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The following 101 on Kahlúa-style homemade coffee liqueur comes from HOMEGROWN member Sabrina, a California gal who left the suburbs for her own wooded patch of homesteading heaven. (You can get to know her better here—and don’t be shy. Say hello!) Thanks for sharing your not-so-secret recipe, Sabrina, and please keep the good ideas brewing. 

 

The word “liqueur” comes from the Latin term liquefacere, meaning “to melt” or “to release.” We can trace the history of liqueurs back to the 13th century, when alchemist monks—whose sole purpose was to create and perfect these elixirs—first derived them as healing medicines. (Nice work if you can get it.) The monks’ secret recipes were carefully guarded for hundreds of years. There’s even an ancient version of chartreuse that contains 130 plants, herbs, roots, leaves, barks, brandy, distilled honey, and sugar and is the only known liqueur in the world that’s naturally green in color. Frankly, it doesn’t sound all that appealing to me—but, hey, I’d try it. Anything in the name of science, right?

 

It is in this spirit of homemade, all-natural, homeopathic pursuits that I justify the creation of my own liqueur—specifically coffee liqueur, similar to Kahlúa. Depending on the affliction, I treat myself with this versatile remedy in one of many healing concoctions: black Russian, white Russian, Irish coffee, Kentucky coffee, mudslide—the list goes on. OK, so perhaps it doesn’t treat any serious physical illnesses or diseases, but it does serve nicely as an occasional tipple, and a steaming mug of Irish coffee can go a long way towards improving my mental state. (Please enjoy responsibly.)

Unlike those monks, however, I won't keep my recipe a secret. So, dear readers, heal thyself.

  

WHAT YOU’LL NEED

Depending on evaporation, the recipe below yields about 1 ¼ to 1 ½ gallons, which fills twelve 12-oz bottles. I like to make this in a large batch for gift giving, and since bottles usually come in cases of 12, these amounts work for me, but you may want to scale down your recipe. While the liqueur ages, I keep the whole batch in a food-safe beer/wine fermenting bucket.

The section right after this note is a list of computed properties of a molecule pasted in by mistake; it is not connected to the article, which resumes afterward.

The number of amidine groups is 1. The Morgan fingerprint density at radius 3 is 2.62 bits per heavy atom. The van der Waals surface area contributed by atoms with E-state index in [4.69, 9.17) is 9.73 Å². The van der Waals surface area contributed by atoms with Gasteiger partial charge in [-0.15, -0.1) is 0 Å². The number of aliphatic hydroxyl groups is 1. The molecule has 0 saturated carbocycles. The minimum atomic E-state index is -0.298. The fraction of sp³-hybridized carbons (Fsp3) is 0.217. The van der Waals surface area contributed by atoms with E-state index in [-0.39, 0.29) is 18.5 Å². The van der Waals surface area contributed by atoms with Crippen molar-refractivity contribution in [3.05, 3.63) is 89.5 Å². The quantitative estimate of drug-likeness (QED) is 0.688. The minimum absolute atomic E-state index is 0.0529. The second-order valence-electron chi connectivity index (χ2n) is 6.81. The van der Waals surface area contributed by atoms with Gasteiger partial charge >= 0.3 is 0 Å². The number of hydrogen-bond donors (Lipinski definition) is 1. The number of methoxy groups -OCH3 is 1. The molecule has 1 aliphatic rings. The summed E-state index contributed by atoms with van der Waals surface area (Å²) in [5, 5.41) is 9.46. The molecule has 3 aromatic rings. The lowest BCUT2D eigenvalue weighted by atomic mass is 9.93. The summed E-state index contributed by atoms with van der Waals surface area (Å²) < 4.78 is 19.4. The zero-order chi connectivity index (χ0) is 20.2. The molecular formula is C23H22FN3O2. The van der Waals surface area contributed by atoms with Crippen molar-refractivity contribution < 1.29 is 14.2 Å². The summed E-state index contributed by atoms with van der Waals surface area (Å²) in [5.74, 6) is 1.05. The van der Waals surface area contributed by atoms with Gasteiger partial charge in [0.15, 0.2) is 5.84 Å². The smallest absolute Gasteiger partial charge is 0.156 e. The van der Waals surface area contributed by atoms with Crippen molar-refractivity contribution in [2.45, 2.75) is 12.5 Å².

» Heavy-bottomed nonreactive stockpot

» Wooden spoon for stirring

» Large sterilized container with a lid (or cloth) for aging

» Sharp knife

» Cheese cloth, muslin, coffee filter, or something similar to act as a strainer (optional)

» 8 cups water

» 12 cups sugar

» 3 cups instant espresso coffee (A tip: It’s worth using a good quality instant espresso; I use Medaglia d’Oro.)

» 12 vanilla beans (You can make do with less; just cut the beans in half before you toss them in. It’ll be fine.)

» 12 cups vodka or rum. That’s about 1 ¼ of the big bottles, so you’ll have an extra ¾ bottle to find a use for. (Shucks.) I usually use the leftovers to make a batch of vanilla extract.

 

WHAT TO DO

Bring the water to a simmer in a large pot. Stir in the sugar and coffee grounds until completely dissolved. Remove from heat.

 

While the pot is cooling, slice your vanilla beans lengthwise, almost to the very end, leaving about half an inch, so that the bean is still in one piece but in the shape of a “V”. Using a spoon or the edge of your knife, scrape out the vanilla seeds (aka vanilla caviar) and set aside.

 

While the liquid is still a bit warm, pour the sugar-coffee-water mixture into your sterilized container. Stir in the vanilla caviar and the vanilla beans. Once the mix is completely cool, add the vodka. (You don’t want to cook off the alcohol!)

 

Cover the container with a lid or a cloth secured with a rubber band and let it rest for at least four to six weeks. The longer it rests, the more mellow and complex the flavor becomes. For a more refined appearance, you can strain the liqueur before you bottle it. After bottling, I like to put a whole or a partial vanilla bean in each bottle—just because it’s pretty.

 

SPEAK UP!

Got a question for Sabrina? A drink recipe for using that homemade liqueur? Post it below and keep the conversation rolling. You might also be interested in 101s on homemade extracts, tinctures, mead, and an elderberry syrup flu fighter. You might even consider joining the Brewers Pub group. And you can always find more things to cook, preserve, plant, grow, make, craft, and sip in the HOMEGROWN 101 library.

 

PHOTO: SABRINA HARBISON

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